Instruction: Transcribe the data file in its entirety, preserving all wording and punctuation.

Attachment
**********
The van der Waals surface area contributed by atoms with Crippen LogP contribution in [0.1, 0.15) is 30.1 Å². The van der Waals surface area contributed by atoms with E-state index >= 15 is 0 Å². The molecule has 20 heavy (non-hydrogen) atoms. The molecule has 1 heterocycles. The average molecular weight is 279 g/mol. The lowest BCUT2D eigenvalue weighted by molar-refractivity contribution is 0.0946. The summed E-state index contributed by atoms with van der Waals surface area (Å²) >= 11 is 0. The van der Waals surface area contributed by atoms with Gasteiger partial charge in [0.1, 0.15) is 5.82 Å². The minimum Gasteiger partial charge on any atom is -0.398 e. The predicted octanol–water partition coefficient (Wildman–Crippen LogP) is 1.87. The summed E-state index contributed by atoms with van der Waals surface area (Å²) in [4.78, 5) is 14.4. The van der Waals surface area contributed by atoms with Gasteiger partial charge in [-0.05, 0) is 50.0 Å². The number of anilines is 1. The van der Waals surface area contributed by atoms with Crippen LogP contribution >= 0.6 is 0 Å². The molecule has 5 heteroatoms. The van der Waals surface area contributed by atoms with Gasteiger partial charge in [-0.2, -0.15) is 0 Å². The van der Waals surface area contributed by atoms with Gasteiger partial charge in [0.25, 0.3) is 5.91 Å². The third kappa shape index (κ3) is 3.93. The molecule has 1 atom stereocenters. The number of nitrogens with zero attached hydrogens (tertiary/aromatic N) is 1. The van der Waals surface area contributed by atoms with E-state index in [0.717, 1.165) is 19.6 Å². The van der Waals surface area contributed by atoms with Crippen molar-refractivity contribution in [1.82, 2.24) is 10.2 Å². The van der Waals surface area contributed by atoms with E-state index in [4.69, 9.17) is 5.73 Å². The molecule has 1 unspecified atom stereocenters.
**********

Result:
The van der Waals surface area contributed by atoms with Crippen LogP contribution in [0.1, 0.15) is 30.1 Å². The van der Waals surface area contributed by atoms with E-state index >= 15 is 0 Å². The molecule has 20 heavy (non-hydrogen) atoms. The molecule has 1 heterocycles. The average molecular weight is 279 g/mol. The lowest BCUT2D eigenvalue weighted by molar-refractivity contribution is 0.0946. The summed E-state index contributed by atoms with van der Waals surface area (Å²) >= 11 is 0. The van der Waals surface area contributed by atoms with Gasteiger partial charge in [0.1, 0.15) is 5.82 Å². The minimum Gasteiger partial charge on any atom is -0.398 e. The predicted octanol–water partition coefficient (Wildman–Crippen LogP) is 1.87. The summed E-state index contributed by atoms with van der Waals surface area (Å²) in [4.78, 5) is 14.4. The van der Waals surface area contributed by atoms with Gasteiger partial charge in [-0.05, 0) is 50.0 Å². The number of anilines is 1. The van der Waals surface area contributed by atoms with Crippen LogP contribution >= 0.6 is 0 Å². The molecule has 5 heteroatoms. The van der Waals surface area contributed by atoms with Gasteiger partial charge in [-0.2, -0.15) is 0 Å². The van der Waals surface area contributed by atoms with Gasteiger partial charge in [0.25, 0.3) is 5.91 Å². The third kappa shape index (κ3) is 3.93. The molecule has 1 atom stereocenters. The number of nitrogens with zero attached hydrogens (tertiary/aromatic N) is 1. The van der Waals surface area contributed by atoms with E-state index in [0.717, 1.165) is 19.6 Å². The van der Waals surface area contributed by atoms with Crippen molar-refractivity contribution in [1.82, 2.24) is 10.2 Å². The van der Waals surface area contributed by atoms with E-state index in [4.69, 9.17) is 5.73 Å². The molecule has 1 unspecified atom stereocenters.